My faithful crew consisting of my wife, Kristin, and my dad, Buzz, were at the Stinson Beach aid station waiting for me.  While my dad helped me lace up my shoes,  i watched Tim Olson and Adam Campbell fly by and start up the climb (they had clearly descended much faster than I did).  I departed soon after, and was determined to catch them.  Climbing, i kept telling myself, is my domain.

But i never caught them.

Muir Woods

I made it to Cardiac in 9th place, but the writing was on the wall.  If i wasn’t able to catch anyone on the biggest climb of the day, it was was only a matter of time before people started catching me.  The descent into Muir Woods was the final straw… my quads were completely shot.

The rest of the race played out like one of those bad running dreams, the kind where you feel like you’re running in slow motion, as if there are weights in your shoes.  And yet others seem to be passing by without effort.  It was bewildering.  The saddest part was that this was the section closest to my home and therefore the trails I run on nearly every day.  I kept trying to cultivate some inspiration from this, but there was no answer to my plea.

Ten people would pass me in the last 15 miles.  Anna Frost would blow by me on the  penultimate climb  out of Muir Beach like i was standing still.  This was the same hill i did repeats on less than two weeks ago.  “You own this hill” i told myself.  No, Anna Frost owned it today.  She’s an incredible competitor. I took some consolation in passing Mike Wardian later on the same climb, who seemed even more dejected than I did and was reduced to a hike.  As i passed, i joked “how bad does this suck?”, and he replied “yeah… nice day for a hike, but i didn’t sign up for a hike”.  Indeed.  He would end up flying by me about a mile from the finish as if he was completing a marathon.

The final stretch to Fort Barry was anti-climatic, and surprisingly devoid of  emotion.  I was just ready for the race, and my season as a whole, to come to an end.   I finished 20th, in 7 hours and 12 minutes.

Overall results

iRunFar coverage


Things that went right

Fortitude – I pushed against my limits and they pushed back. I can be proud that i never gave up.

Nutrition – My only previous foray into ultra running (60km Kepler Challenge in New Zealand in 2009) taught me that fueling is key.  So in this race I averaged 250-300 calories per hour, with closer to 350-400 at the beginning and tapering down to 200 at the end.  My stomach still felt like shit the next day from all that Gu, but it got me through the race and was not a limiting factor.  I also took in 1 electrolyte cap per hour and 1200 mg of vitamin I.  At the end i was craving oranges and would eat those at each aid station.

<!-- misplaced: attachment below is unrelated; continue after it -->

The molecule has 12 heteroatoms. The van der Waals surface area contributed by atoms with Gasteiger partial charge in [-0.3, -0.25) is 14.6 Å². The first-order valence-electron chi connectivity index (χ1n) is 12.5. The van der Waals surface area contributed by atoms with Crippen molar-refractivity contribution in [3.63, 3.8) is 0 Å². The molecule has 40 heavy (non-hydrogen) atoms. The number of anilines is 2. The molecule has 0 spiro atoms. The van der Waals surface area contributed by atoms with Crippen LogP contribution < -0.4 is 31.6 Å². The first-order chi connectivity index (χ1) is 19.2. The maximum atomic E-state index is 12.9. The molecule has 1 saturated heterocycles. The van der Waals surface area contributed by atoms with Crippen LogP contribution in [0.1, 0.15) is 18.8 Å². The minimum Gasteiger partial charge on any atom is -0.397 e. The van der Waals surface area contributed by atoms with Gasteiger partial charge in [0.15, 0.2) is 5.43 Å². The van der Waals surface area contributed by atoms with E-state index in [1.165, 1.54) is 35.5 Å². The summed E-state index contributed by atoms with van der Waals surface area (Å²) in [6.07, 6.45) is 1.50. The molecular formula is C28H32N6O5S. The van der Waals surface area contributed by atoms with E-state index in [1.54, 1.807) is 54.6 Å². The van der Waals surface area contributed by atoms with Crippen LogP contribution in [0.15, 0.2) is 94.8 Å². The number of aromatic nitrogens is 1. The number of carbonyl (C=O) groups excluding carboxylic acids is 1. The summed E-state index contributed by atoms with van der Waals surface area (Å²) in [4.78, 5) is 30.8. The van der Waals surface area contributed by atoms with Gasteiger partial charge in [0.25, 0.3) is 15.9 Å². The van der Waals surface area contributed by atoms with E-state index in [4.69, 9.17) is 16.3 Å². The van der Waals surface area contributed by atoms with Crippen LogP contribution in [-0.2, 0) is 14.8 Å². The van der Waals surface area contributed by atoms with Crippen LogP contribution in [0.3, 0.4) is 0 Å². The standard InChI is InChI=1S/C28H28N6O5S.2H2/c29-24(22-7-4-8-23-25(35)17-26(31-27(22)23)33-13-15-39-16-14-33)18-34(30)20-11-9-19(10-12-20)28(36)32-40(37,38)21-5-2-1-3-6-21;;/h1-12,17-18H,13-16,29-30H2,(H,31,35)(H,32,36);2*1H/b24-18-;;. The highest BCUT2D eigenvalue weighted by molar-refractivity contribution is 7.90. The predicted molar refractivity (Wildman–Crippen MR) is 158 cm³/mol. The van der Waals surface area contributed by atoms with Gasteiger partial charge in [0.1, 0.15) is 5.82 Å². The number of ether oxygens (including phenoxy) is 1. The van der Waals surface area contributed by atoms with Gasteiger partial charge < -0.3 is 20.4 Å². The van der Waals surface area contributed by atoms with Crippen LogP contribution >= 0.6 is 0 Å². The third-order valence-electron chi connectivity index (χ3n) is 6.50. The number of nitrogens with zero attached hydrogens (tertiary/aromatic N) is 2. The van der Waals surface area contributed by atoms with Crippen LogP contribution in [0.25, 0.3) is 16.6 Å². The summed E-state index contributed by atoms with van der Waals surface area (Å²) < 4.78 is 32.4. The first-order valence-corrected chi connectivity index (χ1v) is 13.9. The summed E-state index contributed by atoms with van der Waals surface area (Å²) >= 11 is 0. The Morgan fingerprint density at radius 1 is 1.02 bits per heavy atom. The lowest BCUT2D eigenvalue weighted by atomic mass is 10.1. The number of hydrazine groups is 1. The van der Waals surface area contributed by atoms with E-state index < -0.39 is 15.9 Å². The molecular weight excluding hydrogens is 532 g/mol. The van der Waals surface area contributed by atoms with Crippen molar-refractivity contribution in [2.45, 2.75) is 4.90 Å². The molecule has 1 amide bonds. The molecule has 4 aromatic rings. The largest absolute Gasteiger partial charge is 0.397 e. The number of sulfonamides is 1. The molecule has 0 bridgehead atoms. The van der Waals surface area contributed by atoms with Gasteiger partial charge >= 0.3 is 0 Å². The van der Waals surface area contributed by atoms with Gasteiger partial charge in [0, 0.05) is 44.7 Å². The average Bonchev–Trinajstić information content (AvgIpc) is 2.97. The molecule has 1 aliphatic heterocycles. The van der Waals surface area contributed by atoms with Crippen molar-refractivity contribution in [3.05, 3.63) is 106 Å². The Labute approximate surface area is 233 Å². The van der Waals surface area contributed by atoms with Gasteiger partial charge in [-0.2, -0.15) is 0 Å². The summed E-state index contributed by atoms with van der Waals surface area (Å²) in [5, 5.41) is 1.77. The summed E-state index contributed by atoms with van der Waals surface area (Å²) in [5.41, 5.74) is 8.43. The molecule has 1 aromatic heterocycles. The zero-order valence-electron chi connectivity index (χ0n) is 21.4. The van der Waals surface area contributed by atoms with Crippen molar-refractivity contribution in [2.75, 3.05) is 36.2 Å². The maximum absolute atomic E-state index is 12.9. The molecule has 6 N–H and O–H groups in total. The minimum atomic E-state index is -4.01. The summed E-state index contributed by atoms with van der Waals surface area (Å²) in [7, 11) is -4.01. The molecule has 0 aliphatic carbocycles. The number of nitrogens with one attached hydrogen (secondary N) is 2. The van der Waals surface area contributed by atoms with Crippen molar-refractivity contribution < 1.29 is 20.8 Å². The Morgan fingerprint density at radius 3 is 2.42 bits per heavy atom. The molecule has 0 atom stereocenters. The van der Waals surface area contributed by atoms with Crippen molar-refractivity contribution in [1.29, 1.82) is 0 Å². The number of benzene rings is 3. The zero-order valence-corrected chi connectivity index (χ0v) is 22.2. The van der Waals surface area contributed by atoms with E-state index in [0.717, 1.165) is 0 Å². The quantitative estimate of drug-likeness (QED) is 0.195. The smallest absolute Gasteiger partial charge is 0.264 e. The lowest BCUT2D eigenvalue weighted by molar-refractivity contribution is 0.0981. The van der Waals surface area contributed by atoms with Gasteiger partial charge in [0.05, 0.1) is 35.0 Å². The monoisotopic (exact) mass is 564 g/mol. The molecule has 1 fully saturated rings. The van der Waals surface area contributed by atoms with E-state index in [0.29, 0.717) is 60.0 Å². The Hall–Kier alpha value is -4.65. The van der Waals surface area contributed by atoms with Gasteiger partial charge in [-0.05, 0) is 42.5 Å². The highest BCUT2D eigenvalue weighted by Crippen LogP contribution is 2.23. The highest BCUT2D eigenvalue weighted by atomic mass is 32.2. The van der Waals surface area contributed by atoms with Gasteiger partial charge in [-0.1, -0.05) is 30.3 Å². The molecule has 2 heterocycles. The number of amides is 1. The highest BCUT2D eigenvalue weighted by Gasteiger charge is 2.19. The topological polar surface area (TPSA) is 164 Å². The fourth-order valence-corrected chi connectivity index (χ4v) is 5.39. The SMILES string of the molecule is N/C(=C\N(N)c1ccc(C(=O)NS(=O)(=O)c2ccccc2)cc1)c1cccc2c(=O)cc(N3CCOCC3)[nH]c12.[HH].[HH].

Things that went wrong (read: excuses)

Pacing – It’s easy to look back in retrospect and say i should have paced more conservatively at the beginning.  The funny thing is, i thought i was doing that by allowing myself to detach from the back of the lead pack throughout the first 20 miles while they duked it out up front.  But when i look at how many guys (and gals) passed me in the last 15 miles who started off much slower than me, it’s impossible not consider pacing as the culprit.  It’s likely I could have made the top 10 had I paced even more conservatively at the beginning.  But i don’t have any regrets about that.  I wasn’t going for top 10, i was going for a win.  Unfortunately, the same could be said for about 20 other people in the race.

Off peak – I have yet to master the art of syncing my fitness peaks with key races, especially when there are several in a year.  The late time frame of this race proved challenging, as I felt myself peak back in late October / early November, and wasn’t able to maintain it.  A couple minor injuries at the end also deflated my confidence a bit.